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Can current fMRI techniques reveal the micro-architecture of cortex?

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http://pubman.mpdl.mpg.de/cone/persons/resource/persons84063

Logothetis,  NK
Department Physiology of Cognitive Processes, Max Planck Institute for Biological Cybernetics, Max Planck Society;

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Logothetis, N. (2000). Can current fMRI techniques reveal the micro-architecture of cortex? Nature Neuroscience, 3(5), 413-413. doi:10.1038/74768.


Cite as: http://hdl.handle.net/11858/00-001M-0000-0013-E4DD-4
Abstract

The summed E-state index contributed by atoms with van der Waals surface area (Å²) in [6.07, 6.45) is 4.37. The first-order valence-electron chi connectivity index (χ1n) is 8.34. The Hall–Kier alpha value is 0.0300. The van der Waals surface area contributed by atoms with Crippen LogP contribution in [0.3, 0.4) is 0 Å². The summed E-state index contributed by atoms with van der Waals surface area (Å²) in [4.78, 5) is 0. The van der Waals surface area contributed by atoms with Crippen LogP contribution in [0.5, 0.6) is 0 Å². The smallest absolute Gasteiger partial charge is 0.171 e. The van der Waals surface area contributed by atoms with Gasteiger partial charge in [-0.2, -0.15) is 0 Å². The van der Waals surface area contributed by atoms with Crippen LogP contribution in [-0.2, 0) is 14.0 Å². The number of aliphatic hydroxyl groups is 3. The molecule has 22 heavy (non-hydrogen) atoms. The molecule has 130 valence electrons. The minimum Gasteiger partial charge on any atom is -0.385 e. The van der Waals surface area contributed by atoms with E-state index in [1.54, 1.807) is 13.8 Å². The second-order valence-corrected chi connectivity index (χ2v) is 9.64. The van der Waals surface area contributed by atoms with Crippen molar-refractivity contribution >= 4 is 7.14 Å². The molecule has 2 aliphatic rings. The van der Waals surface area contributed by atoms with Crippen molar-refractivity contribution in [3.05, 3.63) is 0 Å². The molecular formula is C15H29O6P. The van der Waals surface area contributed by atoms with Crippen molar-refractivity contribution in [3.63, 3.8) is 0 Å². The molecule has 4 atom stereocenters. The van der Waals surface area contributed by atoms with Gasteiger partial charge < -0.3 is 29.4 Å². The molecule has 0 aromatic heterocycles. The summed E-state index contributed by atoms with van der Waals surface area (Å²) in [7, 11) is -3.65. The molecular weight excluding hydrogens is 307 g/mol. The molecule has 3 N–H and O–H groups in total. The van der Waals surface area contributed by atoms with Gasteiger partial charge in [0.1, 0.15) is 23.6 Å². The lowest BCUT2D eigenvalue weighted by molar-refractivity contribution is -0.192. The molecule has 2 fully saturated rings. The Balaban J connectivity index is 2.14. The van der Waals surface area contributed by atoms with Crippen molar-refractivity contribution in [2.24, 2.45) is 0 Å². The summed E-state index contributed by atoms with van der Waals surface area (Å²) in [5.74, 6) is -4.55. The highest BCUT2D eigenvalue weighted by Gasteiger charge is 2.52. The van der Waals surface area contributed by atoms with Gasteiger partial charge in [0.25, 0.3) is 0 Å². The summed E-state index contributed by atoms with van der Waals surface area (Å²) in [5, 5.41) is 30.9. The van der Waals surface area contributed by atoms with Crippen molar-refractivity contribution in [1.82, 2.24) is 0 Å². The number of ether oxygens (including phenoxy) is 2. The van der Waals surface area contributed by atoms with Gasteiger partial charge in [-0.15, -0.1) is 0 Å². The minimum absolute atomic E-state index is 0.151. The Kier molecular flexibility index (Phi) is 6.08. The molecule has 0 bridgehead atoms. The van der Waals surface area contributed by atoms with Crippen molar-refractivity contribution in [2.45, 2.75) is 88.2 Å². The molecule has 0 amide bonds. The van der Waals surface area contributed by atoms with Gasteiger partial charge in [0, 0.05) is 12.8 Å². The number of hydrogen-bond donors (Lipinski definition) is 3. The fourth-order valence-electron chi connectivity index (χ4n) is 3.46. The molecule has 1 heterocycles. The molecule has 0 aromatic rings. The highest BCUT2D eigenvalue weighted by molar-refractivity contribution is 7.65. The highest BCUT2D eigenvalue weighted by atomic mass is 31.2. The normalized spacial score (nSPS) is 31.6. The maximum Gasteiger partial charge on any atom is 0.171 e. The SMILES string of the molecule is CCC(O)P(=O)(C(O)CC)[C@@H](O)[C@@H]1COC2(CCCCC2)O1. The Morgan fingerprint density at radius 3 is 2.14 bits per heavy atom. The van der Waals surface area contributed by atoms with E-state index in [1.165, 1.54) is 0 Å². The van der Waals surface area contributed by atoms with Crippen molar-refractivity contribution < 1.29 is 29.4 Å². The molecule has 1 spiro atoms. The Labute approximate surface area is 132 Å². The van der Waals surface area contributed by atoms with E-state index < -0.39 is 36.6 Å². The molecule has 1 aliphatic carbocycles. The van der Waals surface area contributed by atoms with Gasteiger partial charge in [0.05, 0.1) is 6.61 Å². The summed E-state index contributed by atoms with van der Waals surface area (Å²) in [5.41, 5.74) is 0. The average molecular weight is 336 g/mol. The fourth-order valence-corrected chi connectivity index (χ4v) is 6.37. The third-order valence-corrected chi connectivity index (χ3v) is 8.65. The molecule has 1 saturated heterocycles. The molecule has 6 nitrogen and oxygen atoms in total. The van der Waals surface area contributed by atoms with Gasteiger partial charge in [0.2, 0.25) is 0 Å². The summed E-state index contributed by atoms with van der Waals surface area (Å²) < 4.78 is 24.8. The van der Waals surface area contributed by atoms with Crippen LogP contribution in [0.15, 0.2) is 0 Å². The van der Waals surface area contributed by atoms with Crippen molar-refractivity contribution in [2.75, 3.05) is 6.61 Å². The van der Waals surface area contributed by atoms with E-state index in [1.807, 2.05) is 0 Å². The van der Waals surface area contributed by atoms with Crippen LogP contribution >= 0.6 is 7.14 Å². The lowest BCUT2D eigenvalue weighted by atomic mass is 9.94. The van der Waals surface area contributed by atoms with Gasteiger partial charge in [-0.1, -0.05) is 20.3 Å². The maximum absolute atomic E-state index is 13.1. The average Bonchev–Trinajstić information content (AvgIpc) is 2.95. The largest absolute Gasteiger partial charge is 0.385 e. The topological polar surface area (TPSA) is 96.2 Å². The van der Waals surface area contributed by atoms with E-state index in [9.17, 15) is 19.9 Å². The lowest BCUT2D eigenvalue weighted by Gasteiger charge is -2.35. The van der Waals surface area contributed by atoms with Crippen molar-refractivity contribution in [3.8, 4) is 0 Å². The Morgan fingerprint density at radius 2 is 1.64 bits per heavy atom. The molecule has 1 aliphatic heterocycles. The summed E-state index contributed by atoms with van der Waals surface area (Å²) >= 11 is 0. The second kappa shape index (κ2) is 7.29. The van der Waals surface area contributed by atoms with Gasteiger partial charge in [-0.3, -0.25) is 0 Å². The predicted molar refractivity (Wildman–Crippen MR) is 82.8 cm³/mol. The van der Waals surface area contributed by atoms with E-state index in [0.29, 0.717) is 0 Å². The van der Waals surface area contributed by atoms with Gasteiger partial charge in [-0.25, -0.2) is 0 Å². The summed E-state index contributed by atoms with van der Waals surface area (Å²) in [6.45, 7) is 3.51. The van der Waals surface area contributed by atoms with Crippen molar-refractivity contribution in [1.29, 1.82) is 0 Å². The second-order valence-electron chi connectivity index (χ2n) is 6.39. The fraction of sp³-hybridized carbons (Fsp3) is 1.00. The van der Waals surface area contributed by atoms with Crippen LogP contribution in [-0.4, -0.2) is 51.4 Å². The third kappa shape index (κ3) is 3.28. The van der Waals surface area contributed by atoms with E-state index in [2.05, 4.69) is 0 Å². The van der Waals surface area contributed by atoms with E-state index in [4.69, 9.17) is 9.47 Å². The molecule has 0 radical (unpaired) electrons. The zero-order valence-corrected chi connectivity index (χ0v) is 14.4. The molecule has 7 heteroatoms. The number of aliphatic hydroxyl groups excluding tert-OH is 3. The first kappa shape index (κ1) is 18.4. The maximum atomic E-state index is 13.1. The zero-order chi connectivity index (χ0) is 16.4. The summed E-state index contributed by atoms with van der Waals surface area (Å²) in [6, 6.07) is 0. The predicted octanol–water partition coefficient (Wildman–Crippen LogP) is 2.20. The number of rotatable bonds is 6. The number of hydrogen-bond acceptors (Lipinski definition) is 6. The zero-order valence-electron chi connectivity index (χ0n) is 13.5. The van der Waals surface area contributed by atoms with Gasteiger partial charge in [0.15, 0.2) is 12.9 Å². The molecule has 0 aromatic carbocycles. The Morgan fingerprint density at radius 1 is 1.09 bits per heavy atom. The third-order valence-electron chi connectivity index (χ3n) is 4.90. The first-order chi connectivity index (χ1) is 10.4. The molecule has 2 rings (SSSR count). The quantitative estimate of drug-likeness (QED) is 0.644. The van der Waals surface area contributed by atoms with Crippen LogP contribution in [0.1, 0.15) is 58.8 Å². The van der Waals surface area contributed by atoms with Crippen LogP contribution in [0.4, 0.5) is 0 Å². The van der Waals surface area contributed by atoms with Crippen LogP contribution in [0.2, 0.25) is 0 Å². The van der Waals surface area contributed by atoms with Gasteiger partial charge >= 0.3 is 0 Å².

In a recent paper in Nature Neuroscience, Kim et al.1 claimed to have visualized orientation columns in the visual cortex of cats by means of high-field, spatially resolved functional magnetic resonance imaging (fMRI). This would represent a striking technical advance indeed, if their mapping method were robust to noise and if the recorded patterns were reproducible within a given experimental session. A careful examination of their data, however, suggests that this may not be the case. Because the maps obtained in this study rely on a specific phase of the hemodynamic response, I will begin by briefly reviewing a few basic principles.